PRESENTED TO THE
FACULTY OF PRINCETON UNIVERSITY
IN CANDIDACY FOR THE DEGREE
OF DOCTOR OF PHILOSOPHY
RECOMMENDED FOR ACCEPTANCE BY THE
Edited in hypertext by Andrew Chrucky. Reprinted with the permission of Professor David Rosenthal.
Editor's Note: Due to the limitation of current hypertext, the following conventions have been used. In general, if an expression has some mark over it, that mark is placed as a prefix to the expression. All Greek characters (except phi) are rendered by their names. Subscripts are placed in parentheses as concatenated suffixes: thus, e.g., H(2)O is the chemical formula for water. Sellars' dot quotes are expressed by bold periods.
Logical connectors and quantifiers are all expressed by bold characters as follows:
--> = material implication <--> = material equivalence & = conjunction ~ = negation v = disjunction (x) = universal quantifier (Ex) = particular ('existential') quantifier
TABLE OF CONTENTS
- I. CHISHOLM'S VIEWS (1)
- II. CHISHOLM'S VIEWS (2)
- III. SELLARS' VIEWS
- IV. THE CHISHOLM-SELLARS CORRESPONDENCE
- V. BEHAVIORISM, PHYSICALISM, AND THE IDENTITY THESIS
- I. Logical Behaviorism (1): Chisholm's Views
- II. Logical Behaviorism (2): Sellars' Views
- III. Formulating a Viable Thesis of Physicalism
- IV. The Identity Thesis (1): Vis-a-vis Intentionality
- V. The Identity Thesis (2): The "Categorial" Objection
- VI. The Identity Thesis (3): Further Objections
- VII. The Thesis of Physicalism (1)
- VIII. The Thesis of Physicalism (2)
- IX. Summary
[Return to Main Page]
References are given so as to be coordinated with entries as they appear in the bibliography. They are given in bracketed form, with either two or three items enclosed within a pair of brackets. The first item is in each case a reference to an author, and if more than one work by a given author is listed in the bibliography, then the author's name is followed by a parenthesized numeral indicating which of the several works by that author is in question. The final item in each bracketed reference indicates the page or pages to which reference is being made, or a footnote on some page to which reference is being made. Thus, for example, a reference of the form '[Sellars (5) 179]' indicates Sellars' article "Empiricism and the Philosophy of Mind," page 179, as it appears in Sellars' collection Science, Perception and Reality.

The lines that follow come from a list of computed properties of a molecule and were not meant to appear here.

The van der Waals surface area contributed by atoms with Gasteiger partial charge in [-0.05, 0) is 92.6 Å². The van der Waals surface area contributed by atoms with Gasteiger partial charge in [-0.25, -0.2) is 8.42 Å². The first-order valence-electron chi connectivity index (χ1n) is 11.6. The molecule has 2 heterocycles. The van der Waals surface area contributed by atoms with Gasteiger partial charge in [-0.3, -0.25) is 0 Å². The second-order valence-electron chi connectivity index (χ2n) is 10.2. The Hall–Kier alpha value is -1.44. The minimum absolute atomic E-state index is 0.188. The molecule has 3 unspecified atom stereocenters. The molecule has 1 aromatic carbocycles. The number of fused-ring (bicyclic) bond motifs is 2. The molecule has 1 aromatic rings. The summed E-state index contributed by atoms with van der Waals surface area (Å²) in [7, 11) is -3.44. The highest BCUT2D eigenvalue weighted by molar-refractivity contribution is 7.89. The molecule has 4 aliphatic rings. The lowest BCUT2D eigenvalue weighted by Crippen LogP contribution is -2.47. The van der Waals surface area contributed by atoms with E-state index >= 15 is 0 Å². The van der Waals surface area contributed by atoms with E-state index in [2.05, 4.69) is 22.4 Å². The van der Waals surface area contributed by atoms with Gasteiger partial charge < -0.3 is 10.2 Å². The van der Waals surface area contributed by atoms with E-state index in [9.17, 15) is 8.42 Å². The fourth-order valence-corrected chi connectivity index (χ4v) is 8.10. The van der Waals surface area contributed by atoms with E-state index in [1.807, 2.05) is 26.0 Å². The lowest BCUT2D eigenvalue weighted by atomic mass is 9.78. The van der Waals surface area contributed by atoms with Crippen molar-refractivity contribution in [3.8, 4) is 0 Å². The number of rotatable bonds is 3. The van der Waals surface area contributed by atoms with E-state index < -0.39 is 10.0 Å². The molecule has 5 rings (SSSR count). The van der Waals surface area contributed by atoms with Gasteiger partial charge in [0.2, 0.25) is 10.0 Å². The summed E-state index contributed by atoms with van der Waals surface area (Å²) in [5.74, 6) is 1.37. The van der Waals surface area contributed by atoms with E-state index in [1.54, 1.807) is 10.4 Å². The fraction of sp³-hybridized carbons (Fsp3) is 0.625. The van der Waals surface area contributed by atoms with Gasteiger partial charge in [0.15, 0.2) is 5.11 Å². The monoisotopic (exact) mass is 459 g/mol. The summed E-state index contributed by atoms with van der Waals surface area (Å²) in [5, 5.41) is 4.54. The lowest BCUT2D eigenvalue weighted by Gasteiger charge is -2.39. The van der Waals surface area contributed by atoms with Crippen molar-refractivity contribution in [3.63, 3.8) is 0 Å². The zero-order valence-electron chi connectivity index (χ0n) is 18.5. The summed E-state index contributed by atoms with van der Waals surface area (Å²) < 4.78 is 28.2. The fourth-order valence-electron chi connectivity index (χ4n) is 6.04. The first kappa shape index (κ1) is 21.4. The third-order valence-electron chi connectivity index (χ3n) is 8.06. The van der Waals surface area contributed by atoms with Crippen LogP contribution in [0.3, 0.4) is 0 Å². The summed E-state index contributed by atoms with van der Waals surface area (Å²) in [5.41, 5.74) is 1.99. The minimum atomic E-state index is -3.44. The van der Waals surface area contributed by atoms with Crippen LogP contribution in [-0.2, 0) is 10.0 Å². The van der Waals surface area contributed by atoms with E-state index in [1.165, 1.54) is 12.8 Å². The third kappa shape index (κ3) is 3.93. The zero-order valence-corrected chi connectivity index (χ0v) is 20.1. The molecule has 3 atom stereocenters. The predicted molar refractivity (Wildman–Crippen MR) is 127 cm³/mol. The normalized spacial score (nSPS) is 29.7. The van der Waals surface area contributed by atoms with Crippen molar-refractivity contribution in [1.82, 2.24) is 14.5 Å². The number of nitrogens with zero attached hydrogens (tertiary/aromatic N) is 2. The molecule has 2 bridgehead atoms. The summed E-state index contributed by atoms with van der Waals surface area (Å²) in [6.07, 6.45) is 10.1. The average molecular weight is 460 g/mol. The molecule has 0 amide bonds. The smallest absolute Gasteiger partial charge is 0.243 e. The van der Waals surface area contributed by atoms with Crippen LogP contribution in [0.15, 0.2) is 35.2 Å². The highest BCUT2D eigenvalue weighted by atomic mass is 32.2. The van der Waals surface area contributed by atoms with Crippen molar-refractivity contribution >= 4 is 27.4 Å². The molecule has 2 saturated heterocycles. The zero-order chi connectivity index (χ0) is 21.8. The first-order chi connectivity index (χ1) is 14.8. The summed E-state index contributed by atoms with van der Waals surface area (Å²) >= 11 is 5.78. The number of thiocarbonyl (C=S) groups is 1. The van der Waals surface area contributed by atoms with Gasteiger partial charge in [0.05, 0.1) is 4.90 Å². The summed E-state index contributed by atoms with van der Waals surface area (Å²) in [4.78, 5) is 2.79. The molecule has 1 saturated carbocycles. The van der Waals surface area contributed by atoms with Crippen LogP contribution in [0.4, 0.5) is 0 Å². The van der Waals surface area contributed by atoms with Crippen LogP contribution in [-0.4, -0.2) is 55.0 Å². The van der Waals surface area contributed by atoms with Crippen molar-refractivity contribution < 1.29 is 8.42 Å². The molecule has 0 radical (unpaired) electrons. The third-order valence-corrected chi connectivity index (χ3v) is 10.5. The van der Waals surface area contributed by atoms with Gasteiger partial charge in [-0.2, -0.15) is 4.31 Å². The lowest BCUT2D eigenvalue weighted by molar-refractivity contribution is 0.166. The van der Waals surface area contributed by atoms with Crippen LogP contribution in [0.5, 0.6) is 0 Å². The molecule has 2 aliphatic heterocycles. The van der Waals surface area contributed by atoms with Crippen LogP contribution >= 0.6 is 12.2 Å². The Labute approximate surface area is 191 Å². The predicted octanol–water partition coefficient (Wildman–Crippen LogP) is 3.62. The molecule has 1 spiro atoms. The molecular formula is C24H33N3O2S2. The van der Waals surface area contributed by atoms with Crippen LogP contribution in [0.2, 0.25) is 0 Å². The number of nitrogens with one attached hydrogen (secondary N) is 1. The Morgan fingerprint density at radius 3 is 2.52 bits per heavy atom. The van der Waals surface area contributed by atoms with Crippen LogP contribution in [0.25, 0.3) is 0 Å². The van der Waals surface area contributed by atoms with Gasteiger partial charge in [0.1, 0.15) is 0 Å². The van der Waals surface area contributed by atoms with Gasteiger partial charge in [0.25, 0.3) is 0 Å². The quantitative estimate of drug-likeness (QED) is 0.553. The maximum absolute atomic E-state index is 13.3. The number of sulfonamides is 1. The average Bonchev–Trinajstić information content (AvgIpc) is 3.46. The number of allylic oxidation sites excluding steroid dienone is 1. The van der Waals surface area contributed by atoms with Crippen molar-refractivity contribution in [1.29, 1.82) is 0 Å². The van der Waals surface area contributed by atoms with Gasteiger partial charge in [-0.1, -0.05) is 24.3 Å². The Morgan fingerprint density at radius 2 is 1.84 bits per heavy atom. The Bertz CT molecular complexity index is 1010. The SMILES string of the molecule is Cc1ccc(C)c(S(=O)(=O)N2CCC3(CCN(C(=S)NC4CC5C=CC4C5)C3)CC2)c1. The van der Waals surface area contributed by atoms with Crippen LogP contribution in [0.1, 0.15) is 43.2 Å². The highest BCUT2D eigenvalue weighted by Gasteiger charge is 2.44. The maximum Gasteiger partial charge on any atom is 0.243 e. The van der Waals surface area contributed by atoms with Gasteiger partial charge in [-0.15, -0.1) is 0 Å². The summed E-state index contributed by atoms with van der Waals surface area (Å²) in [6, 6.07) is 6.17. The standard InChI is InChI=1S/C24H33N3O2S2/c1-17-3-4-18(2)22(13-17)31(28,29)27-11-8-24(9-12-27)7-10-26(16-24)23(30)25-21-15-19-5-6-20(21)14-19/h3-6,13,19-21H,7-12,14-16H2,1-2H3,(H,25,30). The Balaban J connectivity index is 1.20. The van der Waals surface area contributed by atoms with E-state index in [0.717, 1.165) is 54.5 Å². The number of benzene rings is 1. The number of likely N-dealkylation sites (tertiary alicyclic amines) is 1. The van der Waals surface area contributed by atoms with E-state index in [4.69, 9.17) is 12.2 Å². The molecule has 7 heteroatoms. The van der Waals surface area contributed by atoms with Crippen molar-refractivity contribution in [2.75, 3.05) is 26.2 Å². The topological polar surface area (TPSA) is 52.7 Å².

I owe my greatest debt in connection with the preparation of this dissertation to my advisor, Professor Richard M. Rorty. Without his persistent and sympathetic criticism, and his constant encouragement, my attempt to deal with the issues discussed in this thesis would have been far less satisfactory.
I have been fortunate in having had a number of discussions with, and an exchange of letters with, Professor Wilfrid Sellars, and also the benefit of his reading of an earlier draft of Chapter III. For these reasons, I owe a great debt of gratitude to Professor Sellars for the many ways in which I have profited from his help in the course of preparing this dissertation. I would like also to express my gratitude to Professor Roderick M. Chisholm for his reading of an earlier draft of Chapter I, and for several letters in which he has helped me better to understand the nature of the issues discussed in Chapter II. I have gained much from discussions with a number of friends, especially Professor Boruch A. Brody, Professor Richard E. Grandy and Mr. Alan J. Schiffmann. I would like, finally, to express my special gratitude to Mrs. Richard Bell, who has prepared the typescript of this thesis, for her thoughtful work in that connection.
[Table of Contents] [Go to Chapter 1]